Some things are easy to remember while other memories are elusive. But wait — it's all coming back to me now in a flash of colour

There are certain things from your early schooling that you never forget. You never forget your times tables, for example, and that's because they were drilled into you.

Same goes for your verb conjugations in Latin and French. You didn't dare forget your verb "to be" or you'd get a detention.

I was reminded of all this on the weekend as I was driving along with the dog in the back of the car and a sudden word from the past popped into my mind. I said it aloud to the dog: "BODMAS," I told her. "Huh?" her face appeared to reply via the rear-vision mirror.


"BODMAS," I repeated. "You know. B – O – D – M – A – S." But she didn't know.

Trouble was, neither did I. Well, what I mean is I knew BODMAS – I had learned it rote-style like the times tables – but I could not for the life of me remember what it was.

I ran amo, amas, amat through my head to see if that would help but it failed to jog my memory. Same for je suis, tu es ...

I kept repeating the word all the way home but nothing came. Once, when stopped at traffic lights, I turned to the motorist next to me and, through my open window, said the word to him. "Whatever!" he sneered and planted his foot as soon as the lights changed.

Then for some reason I suffered a mental attack. ROY G BIV fired the first shot followed by Every Good Boy Deserves Favours (though I am aware some people substitute "fruit" or even "fudge" for "favours" – you can't be too careful).

Wyn Drabble is a teacher of English, a writer, musician and public speaker.
Wyn Drabble is a teacher of English, a writer, musician and public speaker.

"Mnemonics Now Erase Man's Oldest Nemesis, Insufficient Cerebral Storage," someone once said.

Then the attack went beyond mnemonics and at last I was in more familiar territory: "i" before "e" except after "c" (except in cases where this is not true), the circumference of a circle is measured by ... I'll need extra time on this one but I think it might have something to do with a square root or a cosine. Or whatever is the capital city of Canberra.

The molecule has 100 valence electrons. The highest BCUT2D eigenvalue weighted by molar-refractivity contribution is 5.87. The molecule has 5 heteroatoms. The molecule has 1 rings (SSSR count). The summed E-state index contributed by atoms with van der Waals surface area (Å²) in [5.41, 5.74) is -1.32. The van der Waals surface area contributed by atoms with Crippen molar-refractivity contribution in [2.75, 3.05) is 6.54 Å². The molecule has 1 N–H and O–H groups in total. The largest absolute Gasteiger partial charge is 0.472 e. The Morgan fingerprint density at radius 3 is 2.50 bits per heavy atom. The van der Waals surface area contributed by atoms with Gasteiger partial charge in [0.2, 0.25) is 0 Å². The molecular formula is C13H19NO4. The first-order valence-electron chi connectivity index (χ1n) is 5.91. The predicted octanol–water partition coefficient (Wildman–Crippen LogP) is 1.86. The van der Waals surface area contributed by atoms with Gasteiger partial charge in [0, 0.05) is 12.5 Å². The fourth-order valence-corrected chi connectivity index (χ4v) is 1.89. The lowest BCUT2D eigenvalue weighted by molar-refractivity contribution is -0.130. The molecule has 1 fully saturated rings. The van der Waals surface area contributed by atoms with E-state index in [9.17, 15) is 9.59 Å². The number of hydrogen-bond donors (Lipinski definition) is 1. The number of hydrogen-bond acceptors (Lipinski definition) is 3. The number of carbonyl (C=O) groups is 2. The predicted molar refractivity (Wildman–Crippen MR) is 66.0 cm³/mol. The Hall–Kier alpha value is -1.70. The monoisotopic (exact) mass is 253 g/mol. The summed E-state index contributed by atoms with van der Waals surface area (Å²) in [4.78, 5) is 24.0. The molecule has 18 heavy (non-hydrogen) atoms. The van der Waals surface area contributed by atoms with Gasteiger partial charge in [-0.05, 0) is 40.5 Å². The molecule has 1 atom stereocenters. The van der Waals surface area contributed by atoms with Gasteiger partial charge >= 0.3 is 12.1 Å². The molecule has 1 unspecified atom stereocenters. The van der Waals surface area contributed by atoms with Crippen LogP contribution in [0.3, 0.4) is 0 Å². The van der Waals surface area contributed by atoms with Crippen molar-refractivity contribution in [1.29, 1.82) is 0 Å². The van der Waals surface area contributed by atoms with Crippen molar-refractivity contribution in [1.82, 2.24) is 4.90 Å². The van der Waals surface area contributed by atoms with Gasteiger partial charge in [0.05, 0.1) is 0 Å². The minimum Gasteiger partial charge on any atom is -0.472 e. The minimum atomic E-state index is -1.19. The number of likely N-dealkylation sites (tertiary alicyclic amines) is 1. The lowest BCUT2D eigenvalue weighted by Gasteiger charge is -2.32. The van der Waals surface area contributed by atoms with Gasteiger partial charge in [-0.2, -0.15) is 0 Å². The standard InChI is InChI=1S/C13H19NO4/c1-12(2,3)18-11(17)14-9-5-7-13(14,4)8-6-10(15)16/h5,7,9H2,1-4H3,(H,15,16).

And then a song joined in, a song which incorrectly stated that on the bridge in Avignon people were dancing (or, literally, one danced on it).

Well, there weren't dancers when I was there. If there had been, they would have been wiped out by a speeding Citroen 2CV. (Even though it has been claimed that a 2CV takes "about a day" to get from zero to 60km/h and, once it has found speed, there's no stopping it.)

And a rhyme. "Red sky at night, shepherd's delight. Red sky in the morning, shepherd's warning." This might be how we learned about daylight saving but I can't guarantee that.

So while it's true that rote learning is valuable, it's not without its shortcomings. Besides which, we live in the computer age now so, when I arrived home, I was very quickly and easily able to find out what BODMAS is. It's the colours of the rainbow in an easy-to remember format invented by Roy G Biv.

Another failing is evident in any mnemonic invented for remembering the order of the planets. You can make up your own (Might Venus Envy Mars Just So Uncle Neville Perspires), learn it off pat and then they go and change the number of planets. Everything's stacked against you.


Thank you to the many readers who sent in their memories of bread's joiny bit. Most offerings seemed to involve "kiss" (as in "baker's kiss") and that seems quite fitting. I wish I could taste it but, as they say, nostalgia is a thing of the past.

* Wyn Drabble is a teacher of English, a writer, musician and public speaker.